Why are Disability Cases Involving Children More Likely to be Denied?
Continued from: What are the Chances of Being Approved for a Child who is Filing for Disability?
Why are disability cases involving children more likely to be denied?
One observation is that a good percentage of child disability cases involve mental and behavioral issues like ODD (oppositional defiant disorder) and ADD (attention deficit disorder), or ADHD (attention deficit hyperactivity disorder). In cases like this, the school records are often lacking.
However, even when social security (or a disability lawyer who is preparing for a hearing) has been able to obtain good documentation--in the form of grade reports, specialized IQ and achievement testing, and even completed questionaires from the child's teachers--the medical records that are obtained often fail to support a prognosis that indicates continued difficulties.
Or, the records fail to support a certain severity level by demonstrating that the child is prescribed medication, and that both the child and the parents of the child are being compliant with the use of the medication.
On the other hand, when children file for disability on the basis of physical problems, this is often done based on conditions that can be more severe at an earlier age, and less severe as the child gets older. This is commonly true when a disability application is filed for a child who has asthma or seizure disorder. It is not at all uncommon for these conditions to remiss (get better) as the child gets older.
Also, to qualify for disability when the claim is primarily based on asthma or seizures, it is usually helpful to have asthma attacks or seizure episodes documented. However, not every attack results in a doctor or hospital visit. And not very many parents track the history of their children's attacks by recording them in a journal (self-recorded documentation, such as in a journal, can provide a disability judge with the information needed to sway a case toward an approval).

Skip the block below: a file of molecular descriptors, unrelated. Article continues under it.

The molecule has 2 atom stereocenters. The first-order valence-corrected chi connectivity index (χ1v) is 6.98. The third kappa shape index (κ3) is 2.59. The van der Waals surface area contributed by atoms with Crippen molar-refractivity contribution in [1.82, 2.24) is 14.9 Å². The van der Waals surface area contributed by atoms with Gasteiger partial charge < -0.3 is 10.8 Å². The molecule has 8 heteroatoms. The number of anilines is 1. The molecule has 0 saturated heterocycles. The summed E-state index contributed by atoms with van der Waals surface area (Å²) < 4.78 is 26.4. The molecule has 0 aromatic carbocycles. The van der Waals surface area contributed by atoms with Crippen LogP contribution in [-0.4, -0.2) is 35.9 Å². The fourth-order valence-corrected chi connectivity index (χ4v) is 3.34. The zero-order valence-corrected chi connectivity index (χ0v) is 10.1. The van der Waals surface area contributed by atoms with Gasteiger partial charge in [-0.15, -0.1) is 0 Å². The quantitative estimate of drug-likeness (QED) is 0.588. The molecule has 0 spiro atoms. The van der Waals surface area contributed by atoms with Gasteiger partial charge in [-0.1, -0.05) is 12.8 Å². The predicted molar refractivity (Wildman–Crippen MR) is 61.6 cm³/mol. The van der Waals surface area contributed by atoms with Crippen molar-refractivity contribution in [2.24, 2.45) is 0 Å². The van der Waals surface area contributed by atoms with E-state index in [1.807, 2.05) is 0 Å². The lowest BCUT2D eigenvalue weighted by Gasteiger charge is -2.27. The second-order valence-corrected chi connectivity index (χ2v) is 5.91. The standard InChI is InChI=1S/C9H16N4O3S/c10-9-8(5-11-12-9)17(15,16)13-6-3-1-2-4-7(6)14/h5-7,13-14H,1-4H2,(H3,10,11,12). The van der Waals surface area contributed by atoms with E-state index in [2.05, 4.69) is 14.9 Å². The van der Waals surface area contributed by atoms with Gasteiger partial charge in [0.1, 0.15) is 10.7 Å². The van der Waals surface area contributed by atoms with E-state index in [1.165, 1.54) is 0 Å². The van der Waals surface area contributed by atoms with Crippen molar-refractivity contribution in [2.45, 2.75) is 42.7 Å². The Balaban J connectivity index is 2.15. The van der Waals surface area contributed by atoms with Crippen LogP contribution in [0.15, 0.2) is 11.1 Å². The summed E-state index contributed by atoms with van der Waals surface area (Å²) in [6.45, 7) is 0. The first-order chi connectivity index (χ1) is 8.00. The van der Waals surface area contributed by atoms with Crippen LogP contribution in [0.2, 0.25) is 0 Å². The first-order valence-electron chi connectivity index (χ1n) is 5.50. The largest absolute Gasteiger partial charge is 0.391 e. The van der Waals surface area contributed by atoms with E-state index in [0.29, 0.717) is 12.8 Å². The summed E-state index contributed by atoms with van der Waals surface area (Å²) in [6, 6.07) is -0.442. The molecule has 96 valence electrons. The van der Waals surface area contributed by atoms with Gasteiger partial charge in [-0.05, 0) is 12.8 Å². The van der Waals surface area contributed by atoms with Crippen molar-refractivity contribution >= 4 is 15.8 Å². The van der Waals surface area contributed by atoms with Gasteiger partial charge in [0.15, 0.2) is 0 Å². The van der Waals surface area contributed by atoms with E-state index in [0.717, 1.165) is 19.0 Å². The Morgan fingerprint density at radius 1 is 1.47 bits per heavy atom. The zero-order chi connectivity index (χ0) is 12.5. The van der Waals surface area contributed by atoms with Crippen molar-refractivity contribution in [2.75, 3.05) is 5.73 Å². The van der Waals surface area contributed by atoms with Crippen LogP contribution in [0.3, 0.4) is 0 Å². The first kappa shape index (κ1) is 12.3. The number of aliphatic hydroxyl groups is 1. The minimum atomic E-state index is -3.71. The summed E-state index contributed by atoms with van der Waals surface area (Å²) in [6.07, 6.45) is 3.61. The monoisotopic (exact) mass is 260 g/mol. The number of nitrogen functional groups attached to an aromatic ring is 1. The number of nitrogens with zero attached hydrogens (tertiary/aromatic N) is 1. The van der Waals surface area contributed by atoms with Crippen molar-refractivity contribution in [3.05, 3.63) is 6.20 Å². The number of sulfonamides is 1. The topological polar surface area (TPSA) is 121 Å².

As to the approval chances of a child filing for disability, the only thing that can be said is that a higher percentage of child disability cases will be denied at the initial level.
Therefore, this would mean at 70-75 percent would be denied. However, the high rate of denial does not mean that parents should not file on behalf of their children. They should simply do so knowing that the chances of disability benefit approval will be higher when the child's condition, or conditions, is supported by a diagnosis from a qualified medical professional and that the medical evidence on a disability claim and/or school records indicate the existence of substantial limitations that seriously impair the child from being able to engage in the same activities as their age-appropriate peers.
About the Author: Tim Moore is a former Social Security Disability Examiner in North Carolina, has been interviewed by the NY Times and the LA Times on the disability system, and is an Accredited Disability Representative (ADR) in North Carolina. For assistance on a disability application or Appeal in NC, click here.
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